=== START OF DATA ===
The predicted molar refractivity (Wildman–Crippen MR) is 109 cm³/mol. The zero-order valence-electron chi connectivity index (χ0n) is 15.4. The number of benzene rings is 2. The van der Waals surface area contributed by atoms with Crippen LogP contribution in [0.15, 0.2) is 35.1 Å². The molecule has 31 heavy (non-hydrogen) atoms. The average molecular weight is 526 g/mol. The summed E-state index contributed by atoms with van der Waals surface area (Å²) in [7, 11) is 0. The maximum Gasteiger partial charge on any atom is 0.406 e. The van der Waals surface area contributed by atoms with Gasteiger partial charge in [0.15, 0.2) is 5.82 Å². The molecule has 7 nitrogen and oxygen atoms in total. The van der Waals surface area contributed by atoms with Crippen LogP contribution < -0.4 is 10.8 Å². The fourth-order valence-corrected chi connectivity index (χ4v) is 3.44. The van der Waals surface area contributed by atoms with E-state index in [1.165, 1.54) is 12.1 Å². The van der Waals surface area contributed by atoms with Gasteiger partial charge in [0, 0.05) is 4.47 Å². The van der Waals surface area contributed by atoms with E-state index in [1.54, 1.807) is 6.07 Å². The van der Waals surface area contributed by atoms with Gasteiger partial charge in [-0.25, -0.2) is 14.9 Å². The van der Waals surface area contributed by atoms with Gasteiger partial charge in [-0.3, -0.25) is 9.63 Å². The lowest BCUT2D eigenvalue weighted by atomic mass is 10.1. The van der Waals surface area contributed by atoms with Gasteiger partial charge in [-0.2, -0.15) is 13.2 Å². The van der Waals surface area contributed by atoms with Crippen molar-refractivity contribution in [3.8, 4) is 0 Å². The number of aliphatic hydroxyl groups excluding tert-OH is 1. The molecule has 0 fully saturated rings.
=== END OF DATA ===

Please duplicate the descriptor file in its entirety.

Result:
The predicted molar refractivity (Wildman–Crippen MR) is 109 cm³/mol. The zero-order valence-electron chi connectivity index (χ0n) is 15.4. The number of benzene rings is 2. The van der Waals surface area contributed by atoms with Crippen LogP contribution in [0.15, 0.2) is 35.1 Å². The molecule has 31 heavy (non-hydrogen) atoms. The average molecular weight is 526 g/mol. The summed E-state index contributed by atoms with van der Waals surface area (Å²) in [7, 11) is 0. The maximum Gasteiger partial charge on any atom is 0.406 e. The van der Waals surface area contributed by atoms with Gasteiger partial charge in [0.15, 0.2) is 5.82 Å². The molecule has 7 nitrogen and oxygen atoms in total. The van der Waals surface area contributed by atoms with Crippen LogP contribution < -0.4 is 10.8 Å². The fourth-order valence-corrected chi connectivity index (χ4v) is 3.44. The van der Waals surface area contributed by atoms with E-state index in [1.165, 1.54) is 12.1 Å². The van der Waals surface area contributed by atoms with Gasteiger partial charge in [0, 0.05) is 4.47 Å². The van der Waals surface area contributed by atoms with E-state index in [1.54, 1.807) is 6.07 Å². The van der Waals surface area contributed by atoms with Gasteiger partial charge in [-0.25, -0.2) is 14.9 Å². The van der Waals surface area contributed by atoms with Gasteiger partial charge in [-0.3, -0.25) is 9.63 Å². The lowest BCUT2D eigenvalue weighted by atomic mass is 10.1. The van der Waals surface area contributed by atoms with Gasteiger partial charge in [-0.2, -0.15) is 13.2 Å². The van der Waals surface area contributed by atoms with Crippen molar-refractivity contribution in [3.8, 4) is 0 Å². The number of aliphatic hydroxyl groups excluding tert-OH is 1. The molecule has 0 fully saturated rings.